Next week, White House adviser Jared Kushner will host a peace plan conference in Bahrain that plans to invest $50 billion in economic development to patch over the eternal Arab-Israeli crisis. The only problem is a big one: No one important will show up. It’s a nice idea that seems logical enough: Economic development to create a million jobs in the West Bank and Gaza would, according to Kushner “reduce their poverty rate” over ten years and “double their GDP”.
Aptly named “Peace to Prosperity”, the Middle East peace plan should, in theory, work. After all, economics is the opiate of many a society. Jobs and prosperity are what keep people off the streets and quell protests more thoroughly than any security forces could. When people are comfortable and well-fed, they tend to think that politics is a phenomenon that happens to other people.
What Kushner’s peace plan ignores, however, is that the Middle East runs--and always has run--on a different set of parameters entirely. Even though the economic situation is as dire as it can be, economics is not likely the path to peace. Nor is politics, for that matter, despite what Palestinian leaders will say. This is a philosophical problem to the core, and politics is merely the little things that buzz around the philosophy.
As Kushner notes in a statement: “For too long the Palestinian people have been trapped in inefficient frameworks of the past. The Peace to Prosperity plan is a framework for a brighter, more prosperous future for the Palestinian people and the region and a vision of what is possible if there is peace.”
This goes far beyond “inefficient framework”. It’s a philosophy, which remains a mystery to everyone to this day, and cannot be articulated by Palestinians or Israelis in a way that the Western mind can comprehend, is as old as humankind itself. One might even argue that it is the very precise balance point upon which the Earth’s axis spins.
The baseline of the philosophy that no one can articulate is that only Israelis or Palestinians can exist in peace, there is no room for both, and economics is not a big enough distraction.
That Kushner has failed to understand--as has everyone before him--the philosophy of the Arab-Israeli conflict, and the eternal nature of it, can be forgiven. Sort of.
The plan itself includes 179 business and infrastructure projects that would, in a different setting, make mouths water.
What the plan does not include is any idea of Palestinian statehood or an end to Israeli occupation of Palestinian territories. This is the “political” aspect that renders the plan dead on arrival.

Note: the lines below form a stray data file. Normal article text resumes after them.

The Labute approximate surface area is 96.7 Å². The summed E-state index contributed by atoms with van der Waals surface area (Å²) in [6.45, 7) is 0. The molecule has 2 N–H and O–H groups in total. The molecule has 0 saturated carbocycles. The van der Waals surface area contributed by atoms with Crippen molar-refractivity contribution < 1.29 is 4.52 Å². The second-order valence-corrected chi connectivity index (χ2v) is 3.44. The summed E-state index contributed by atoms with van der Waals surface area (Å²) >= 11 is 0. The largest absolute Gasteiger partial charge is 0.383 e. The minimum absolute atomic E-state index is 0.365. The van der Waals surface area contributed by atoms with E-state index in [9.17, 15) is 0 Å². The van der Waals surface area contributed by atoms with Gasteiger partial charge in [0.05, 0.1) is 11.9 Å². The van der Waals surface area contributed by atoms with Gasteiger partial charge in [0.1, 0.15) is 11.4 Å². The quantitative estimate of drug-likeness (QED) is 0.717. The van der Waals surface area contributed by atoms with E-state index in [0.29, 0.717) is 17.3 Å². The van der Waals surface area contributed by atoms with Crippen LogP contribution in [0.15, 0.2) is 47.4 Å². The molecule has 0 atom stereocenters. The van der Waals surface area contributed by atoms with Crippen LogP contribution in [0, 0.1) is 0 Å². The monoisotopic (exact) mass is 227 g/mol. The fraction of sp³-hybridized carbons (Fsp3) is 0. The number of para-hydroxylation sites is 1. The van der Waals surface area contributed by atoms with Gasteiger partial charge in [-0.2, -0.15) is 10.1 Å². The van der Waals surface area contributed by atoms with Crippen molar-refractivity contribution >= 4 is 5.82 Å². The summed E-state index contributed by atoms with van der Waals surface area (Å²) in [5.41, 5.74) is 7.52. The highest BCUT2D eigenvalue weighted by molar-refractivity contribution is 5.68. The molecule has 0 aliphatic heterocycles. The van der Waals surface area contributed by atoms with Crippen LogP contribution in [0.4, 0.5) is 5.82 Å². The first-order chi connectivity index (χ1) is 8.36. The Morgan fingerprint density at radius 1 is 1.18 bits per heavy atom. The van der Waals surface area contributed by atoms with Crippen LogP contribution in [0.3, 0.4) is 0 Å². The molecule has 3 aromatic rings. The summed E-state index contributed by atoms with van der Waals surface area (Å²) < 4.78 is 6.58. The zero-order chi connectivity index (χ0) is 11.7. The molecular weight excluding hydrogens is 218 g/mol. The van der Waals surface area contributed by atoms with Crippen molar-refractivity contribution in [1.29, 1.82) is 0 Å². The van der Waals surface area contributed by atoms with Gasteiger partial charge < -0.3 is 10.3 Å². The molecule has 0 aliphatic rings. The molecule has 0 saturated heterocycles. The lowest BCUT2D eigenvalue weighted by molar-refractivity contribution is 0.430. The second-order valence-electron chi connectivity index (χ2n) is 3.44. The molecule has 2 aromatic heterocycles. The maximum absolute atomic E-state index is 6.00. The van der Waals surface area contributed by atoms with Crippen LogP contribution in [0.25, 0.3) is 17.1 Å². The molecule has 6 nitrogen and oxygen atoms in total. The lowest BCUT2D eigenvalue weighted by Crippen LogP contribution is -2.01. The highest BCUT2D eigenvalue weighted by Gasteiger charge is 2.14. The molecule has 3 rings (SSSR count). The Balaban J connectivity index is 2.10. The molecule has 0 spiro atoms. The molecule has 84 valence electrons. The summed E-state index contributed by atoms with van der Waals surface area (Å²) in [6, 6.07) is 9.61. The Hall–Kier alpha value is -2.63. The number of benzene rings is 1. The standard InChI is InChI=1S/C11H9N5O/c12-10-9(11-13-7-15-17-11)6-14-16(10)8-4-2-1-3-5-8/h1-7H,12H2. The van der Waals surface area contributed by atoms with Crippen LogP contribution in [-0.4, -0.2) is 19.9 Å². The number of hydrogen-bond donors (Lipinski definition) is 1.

Instead of proposing what would admittedly be a failed solution to end land disputes between the two, Kushner’s approach is something that Quartz notes resembles a glossy real estate brochure dedicated to: “Unleashing economic potential, empowering the Palestinian people, and enhancing Palestinian governance.”
Israel is not mentioned, as if the very balance of the world has changed.
That massive collection of projects will be presented this week in Bahrain. But the audience will inevitably be small. It won’t contain the key decision-makers.
In the end, neither the Palestinians nor the Israelis are interested in what Kushner has called “the opportunity of the century”.
Washington’s recognition of Jerusalem in 2017 also ignored the underlying philosophy here, and rendered Kuchner’s peace plan untenable. Palestinians were never expected to show up in Bahrain. At least, no one other than Kuchner expected them to.
Palestinian billionaire Munib al Masri told the Wasington Post: “Our problem is a political one, not an economic one. We have dignity, we have leadership, and they don’t want to go because they believe America is not an honest broker.”
Masri described going to Bahrain as “like going to the wedding and the bride and groom aren’t there”.
Likewise, Palestinian Liberation Organization official Hanan Ashrawi told the Post: “The issue is not the fact that the Palestinians will need investments or support. The issue is that we are not in charge of our own land, our own resources, our own boundaries, our own airspace, our own territorial waters, our own freedom of movement or anything.”
Israeli officials also will not take part in the conference, presumably viewing it as a waste of time--a non-starter.
The plan will also fail because it’s simply throwing out a number--$50 billion--with no plan for raising that sum.
Instead, Kushner is hoping to get support from regional players first, and then to figure out how to actually fund it.
Not only does the plan fail philosophically, but at the end of the day, no one is showing up in Bahrain because it is a bit of a paper tiger. It’s not a $50-billion plan. It’s a plea for $50 billion.
By Josh Owens for Safehaven.com
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